Monday, May 22, 2006

Advice is Welcome

So for several months now, I have been haunted by the thought of working in Scotland. Those of you who know me well know that I adore Ireland, have made several trips, and studied for a semester there in college. I also have a general fondness for Celtic culture across the board, inspired at least in part by genealogy. I have a vivid memory of an entire hotel dining room singing "Happy Birthday" to me and Mom in Edinburgh, and there are many fond memories of a trip we took there in the Spring of '77, but that was the last time I was there. So it feels like some sort of leading, rather than mere wishful thinking, that has me wondering how I could get to Scotland, ideally to perform, ideally on someone else's dime. Experience has me thinking I'd prefer to be in the Highlands for the majority of the time, but since there seems to be some element of outside influence involved (again, I don't think it's just wishful thinking), I'm not going to be too fussy about where I end up if I get there. So... why am I writing this? I don't know. Maybe writing it on my blog will mean I'm taking the idea seriously, whoo-whoo New Agey 'follow the universe' aspects and all. Maybe I'm writing it so I can start to unravel why I might be drawn to this idea. I mean I'd love to tour the world with a play, and if someone invited me to come perform in almost any country (Ireland, Wales, New Zealand, Greece, Italy, just to name a few) I would jump at the chance. But this feels different, more like there is some intention involved I haven't fully understood yet. Seriously, for the amount of time I've been thinking about it, this seems really a random choice. Scotland? Sure there's the Edinburgh Theatre Festival, and the famous Fringe Festival around that, neither of which I've ever attended or participated in, but other than that, does anyone really know much about Scottish theatre? I couldn't name you a single Scottish playwright, with the possible exception of J.M. Barrie. In Ireland, a handful of visionaries consciously created a native theatre scene as part of a larger cultural Renaissance and colonial resistance (previously Dublin had just been yet another provincial stop for touring English plays). I'm not aware of any such development happening in Scotland. And let's not forget, getting acting work in one's own country is hard enough, no other country is going to welcome foreigners intent on coming in to take the limited number of acting jobs available.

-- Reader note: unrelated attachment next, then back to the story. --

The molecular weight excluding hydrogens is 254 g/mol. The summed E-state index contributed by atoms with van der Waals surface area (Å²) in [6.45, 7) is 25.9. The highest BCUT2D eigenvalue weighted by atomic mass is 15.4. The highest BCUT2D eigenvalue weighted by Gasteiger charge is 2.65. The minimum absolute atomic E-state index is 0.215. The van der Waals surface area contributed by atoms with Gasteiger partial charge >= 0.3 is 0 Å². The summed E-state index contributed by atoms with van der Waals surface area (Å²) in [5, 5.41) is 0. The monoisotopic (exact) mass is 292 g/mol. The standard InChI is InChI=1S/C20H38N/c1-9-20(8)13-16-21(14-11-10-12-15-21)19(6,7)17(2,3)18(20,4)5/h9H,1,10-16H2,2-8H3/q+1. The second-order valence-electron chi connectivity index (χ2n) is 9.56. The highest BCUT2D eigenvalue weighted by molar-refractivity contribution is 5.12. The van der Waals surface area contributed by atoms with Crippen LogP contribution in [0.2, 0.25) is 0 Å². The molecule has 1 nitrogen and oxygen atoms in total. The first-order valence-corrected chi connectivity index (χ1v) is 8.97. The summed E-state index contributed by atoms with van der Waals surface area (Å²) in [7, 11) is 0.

So, I don't know what this is about. But it's fun to think about, and I've got a most uncharacteristically hopeful sense about it. I think something is brewing. In the past when I've had this sense, something has usually turned up eventually, even if it didn't look at ALL like what I was picturing. So maybe I'll find myself teaching English in Sri Lanka in a few weeks time. But I really hope I'll be performing. In Scotland.
Any advice is welcome. Have people done the Edinburgh Fringe Festival? Was it worth all the headaches of going over, finding a venue, finding housing, getting an audience etc? Does anyone know a great website for arts jobs around the world? Does anyone have a Scottish cousin who runs a theatre, say in Inverness? Tell me everything.

5 comments:

Kate said...

Theater schmeater. You know you are only into the Scotland for the kilts and good whisky.

Patrick said...

Well, it's not like the kilts are NOT a draw... though I can take or leave the whisky, to be honest. Maybe if I tried really good stuff, I'd get what all the fuss is about. But yeah, I do like hot guys in kilts. Who doesn't?

eric said...

I like hot guys in turn of the century hooped skirts! With lots of petticoats!

Patrick said...

Wow. That's quite a look. Petticoats, huh? I guess I can see the entertainment value of them.
Okay, no I don't. But hey, knock yourself out.

Greg said...

Does "Brigadoon" count as a Scottish play? What about the one of Shakespeare's we *call* the Scottish play? Aside from that, I got nothing.

So, did you ever get to Sri Lanka? : ) I'll keep reading.

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